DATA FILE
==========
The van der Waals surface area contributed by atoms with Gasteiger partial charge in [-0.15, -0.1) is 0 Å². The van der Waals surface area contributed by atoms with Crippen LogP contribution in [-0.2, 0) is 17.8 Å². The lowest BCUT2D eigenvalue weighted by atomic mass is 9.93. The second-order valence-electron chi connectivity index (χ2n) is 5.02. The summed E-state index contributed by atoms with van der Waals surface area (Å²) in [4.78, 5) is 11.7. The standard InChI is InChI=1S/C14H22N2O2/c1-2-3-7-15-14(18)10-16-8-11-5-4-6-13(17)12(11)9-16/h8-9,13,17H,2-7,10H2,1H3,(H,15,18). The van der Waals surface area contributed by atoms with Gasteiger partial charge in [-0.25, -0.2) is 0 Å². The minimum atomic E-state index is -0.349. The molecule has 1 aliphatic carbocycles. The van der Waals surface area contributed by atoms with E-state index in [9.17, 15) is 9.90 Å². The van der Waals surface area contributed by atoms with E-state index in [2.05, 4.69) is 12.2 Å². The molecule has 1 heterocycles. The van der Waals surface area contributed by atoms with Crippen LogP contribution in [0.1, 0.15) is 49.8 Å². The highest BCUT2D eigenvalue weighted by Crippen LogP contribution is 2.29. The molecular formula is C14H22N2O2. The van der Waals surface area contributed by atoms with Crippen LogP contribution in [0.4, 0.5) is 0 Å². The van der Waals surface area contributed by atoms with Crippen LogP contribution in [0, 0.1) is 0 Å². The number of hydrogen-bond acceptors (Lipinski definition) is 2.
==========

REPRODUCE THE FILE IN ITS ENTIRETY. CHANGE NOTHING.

The van der Waals surface area contributed by atoms with Gasteiger partial charge in [-0.15, -0.1) is 0 Å². The van der Waals surface area contributed by atoms with Crippen LogP contribution in [-0.2, 0) is 17.8 Å². The lowest BCUT2D eigenvalue weighted by atomic mass is 9.93. The second-order valence-electron chi connectivity index (χ2n) is 5.02. The summed E-state index contributed by atoms with van der Waals surface area (Å²) in [4.78, 5) is 11.7. The standard InChI is InChI=1S/C14H22N2O2/c1-2-3-7-15-14(18)10-16-8-11-5-4-6-13(17)12(11)9-16/h8-9,13,17H,2-7,10H2,1H3,(H,15,18). The van der Waals surface area contributed by atoms with Gasteiger partial charge in [-0.25, -0.2) is 0 Å². The minimum atomic E-state index is -0.349. The molecule has 1 aliphatic carbocycles. The van der Waals surface area contributed by atoms with E-state index in [9.17, 15) is 9.90 Å². The van der Waals surface area contributed by atoms with E-state index in [2.05, 4.69) is 12.2 Å². The molecule has 1 heterocycles. The van der Waals surface area contributed by atoms with Crippen LogP contribution in [0.1, 0.15) is 49.8 Å². The highest BCUT2D eigenvalue weighted by Crippen LogP contribution is 2.29. The molecular formula is C14H22N2O2. The van der Waals surface area contributed by atoms with Crippen LogP contribution in [0.4, 0.5) is 0 Å². The van der Waals surface area contributed by atoms with Crippen LogP contribution in [0, 0.1) is 0 Å². The number of hydrogen-bond acceptors (Lipinski definition) is 2.